The Justice Department will begin rewarding companies who claw back pay from employees involved in white-collar crime in a bid to improve corporate culture that thrusts prosecutors onto new and legally ambiguous terrain.
Deputy Attorney General Lisa Monaco announced this month that prosecutors—in evaluating a company’s compliance program to determine potential charges for crimes such as securities fraud or bribing international officials—will begin assessing whether it financially penalizes employees “whose direct or supervisory actions or omissions contributed to criminal conduct.”
DOJ’s objective is to deter corporate crime by pushing clawback policies into the mainstream, after they’ve applied in far more limited circumstances in recent decades, said Monaco’s deputy, Marshall Miller, in a recent speech. Gaining traction will hinge on the willingness of companies to enforce a policy that could ease the chance of legal peril but expose them to potential employee suits, particularly from those who can’t be proven culpable or who work overseas.
“In practice it’s going to be a much more challenging task than it sounds like it would be in the memo, especially given the cross-jurisdictional nature of many of these criminal cases,” said Laura Perkins, a former DOJ fraud section supervisor who’s now the co-managing partner at Hughes Hubbard & Reed.
Monaco’s memo, which will be fleshed out in guidance that she’s instructed the Criminal Division to develop by year’s end, leaves open whether the department expects financial penalties to apply to those with less direct involvement in a crime or won’t actually be indicted. It’s also unclear how much sensitivity prosecutors will show to a company’s liability to lawsuits alleging they weren’t entitled to dock salary or bonuses, especially under more worker-friendly international laws.
“I think what DOJ is saying is you can’t just roll over” when facing “the inevitable employee lawsuit, particularly outside the US,” said Ryan Rohlfsen, co-chair of Ropes & Gray’s anticorruption practice and former senior trial attorney at the DOJ criminal fraud section’s FCPA unit. “There’s an expectation that companies will be pursuing those cases and defending themselves.”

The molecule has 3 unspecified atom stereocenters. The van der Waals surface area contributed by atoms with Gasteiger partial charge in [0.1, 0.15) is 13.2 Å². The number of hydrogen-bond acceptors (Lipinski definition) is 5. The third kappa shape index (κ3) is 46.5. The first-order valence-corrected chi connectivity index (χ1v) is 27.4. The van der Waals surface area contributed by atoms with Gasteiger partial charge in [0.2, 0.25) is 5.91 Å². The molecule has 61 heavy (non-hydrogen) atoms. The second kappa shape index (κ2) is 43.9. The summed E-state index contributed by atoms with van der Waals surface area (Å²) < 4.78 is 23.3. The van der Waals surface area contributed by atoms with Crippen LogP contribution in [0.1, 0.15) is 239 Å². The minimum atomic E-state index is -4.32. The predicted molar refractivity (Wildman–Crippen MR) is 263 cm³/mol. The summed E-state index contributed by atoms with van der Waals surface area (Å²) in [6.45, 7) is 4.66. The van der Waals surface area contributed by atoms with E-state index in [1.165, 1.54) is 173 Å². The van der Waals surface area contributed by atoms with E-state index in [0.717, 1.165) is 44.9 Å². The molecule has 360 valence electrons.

Rohlfsen predicts the department will “likely be reasonable in considering lower-level employee lawsuits where the cost of litigation far exceeds the amounts in dispute” or in countries with “exceptionally” worker-friendly labor laws.
Certain companies, such as those with a European presence, already have clawback policies to comply with laws mandating they reach deferred compensation arrangements—which can be rescinded from wrongdoing executives.
While the US generally lags behind other countries in adopting such requirements , the Securities and Exchange Commission (SEC) is working to finish long-stalled rules stemming from the 2008 financial crisis that would ensure executives return funds they are overpaid when a company publishes incorrect information in its financial statements.
Monaco’s wide-ranging corporate crime policy encouraged businesses to offer positive financial incentives, such as making compliance-promoting behavior a benchmark in employee performance reviews.